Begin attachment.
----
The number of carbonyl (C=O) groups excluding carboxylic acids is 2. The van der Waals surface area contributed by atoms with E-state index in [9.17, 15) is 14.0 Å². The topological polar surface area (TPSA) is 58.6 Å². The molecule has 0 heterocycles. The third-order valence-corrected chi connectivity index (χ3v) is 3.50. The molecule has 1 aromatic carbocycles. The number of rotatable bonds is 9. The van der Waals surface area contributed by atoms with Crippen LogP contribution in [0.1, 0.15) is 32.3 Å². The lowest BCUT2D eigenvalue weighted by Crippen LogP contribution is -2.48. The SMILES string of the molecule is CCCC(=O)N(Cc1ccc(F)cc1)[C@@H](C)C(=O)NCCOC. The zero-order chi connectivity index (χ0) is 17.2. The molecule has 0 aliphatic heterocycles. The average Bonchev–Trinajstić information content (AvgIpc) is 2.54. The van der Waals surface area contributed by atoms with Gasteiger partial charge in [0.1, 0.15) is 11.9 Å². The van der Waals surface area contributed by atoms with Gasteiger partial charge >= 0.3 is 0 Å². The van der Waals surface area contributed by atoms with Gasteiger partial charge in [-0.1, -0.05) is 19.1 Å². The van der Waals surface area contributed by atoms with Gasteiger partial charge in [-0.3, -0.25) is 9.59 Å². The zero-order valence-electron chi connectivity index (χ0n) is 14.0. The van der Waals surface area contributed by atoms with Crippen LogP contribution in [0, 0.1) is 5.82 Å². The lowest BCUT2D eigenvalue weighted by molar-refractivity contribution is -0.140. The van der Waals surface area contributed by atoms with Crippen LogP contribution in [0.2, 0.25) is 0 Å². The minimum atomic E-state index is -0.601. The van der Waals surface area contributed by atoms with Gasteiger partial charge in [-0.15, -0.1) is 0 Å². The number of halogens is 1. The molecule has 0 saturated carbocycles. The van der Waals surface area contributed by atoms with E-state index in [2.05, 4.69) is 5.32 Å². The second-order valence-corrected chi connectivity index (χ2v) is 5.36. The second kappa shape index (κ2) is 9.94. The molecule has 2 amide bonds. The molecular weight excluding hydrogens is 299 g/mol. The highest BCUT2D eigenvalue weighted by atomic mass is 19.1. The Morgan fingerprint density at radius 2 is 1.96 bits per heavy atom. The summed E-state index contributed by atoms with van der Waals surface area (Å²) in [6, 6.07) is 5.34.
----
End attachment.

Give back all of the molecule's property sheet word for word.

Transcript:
The number of carbonyl (C=O) groups excluding carboxylic acids is 2. The van der Waals surface area contributed by atoms with E-state index in [9.17, 15) is 14.0 Å². The topological polar surface area (TPSA) is 58.6 Å². The molecule has 0 heterocycles. The third-order valence-corrected chi connectivity index (χ3v) is 3.50. The molecule has 1 aromatic carbocycles. The number of rotatable bonds is 9. The van der Waals surface area contributed by atoms with Crippen LogP contribution in [0.1, 0.15) is 32.3 Å². The lowest BCUT2D eigenvalue weighted by Crippen LogP contribution is -2.48. The SMILES string of the molecule is CCCC(=O)N(Cc1ccc(F)cc1)[C@@H](C)C(=O)NCCOC. The zero-order chi connectivity index (χ0) is 17.2. The molecule has 0 aliphatic heterocycles. The average Bonchev–Trinajstić information content (AvgIpc) is 2.54. The van der Waals surface area contributed by atoms with Gasteiger partial charge in [0.1, 0.15) is 11.9 Å². The van der Waals surface area contributed by atoms with Gasteiger partial charge >= 0.3 is 0 Å². The van der Waals surface area contributed by atoms with Gasteiger partial charge in [-0.1, -0.05) is 19.1 Å². The van der Waals surface area contributed by atoms with Gasteiger partial charge in [-0.3, -0.25) is 9.59 Å². The zero-order valence-electron chi connectivity index (χ0n) is 14.0. The van der Waals surface area contributed by atoms with Crippen LogP contribution in [0, 0.1) is 5.82 Å². The lowest BCUT2D eigenvalue weighted by molar-refractivity contribution is -0.140. The van der Waals surface area contributed by atoms with Crippen LogP contribution in [0.2, 0.25) is 0 Å². The minimum atomic E-state index is -0.601. The van der Waals surface area contributed by atoms with Gasteiger partial charge in [-0.15, -0.1) is 0 Å². The number of halogens is 1. The molecule has 0 saturated carbocycles. The van der Waals surface area contributed by atoms with E-state index in [2.05, 4.69) is 5.32 Å². The second-order valence-corrected chi connectivity index (χ2v) is 5.36. The second kappa shape index (κ2) is 9.94. The molecule has 2 amide bonds. The molecular weight excluding hydrogens is 299 g/mol. The highest BCUT2D eigenvalue weighted by atomic mass is 19.1. The Morgan fingerprint density at radius 2 is 1.96 bits per heavy atom. The summed E-state index contributed by atoms with van der Waals surface area (Å²) in [6, 6.07) is 5.34.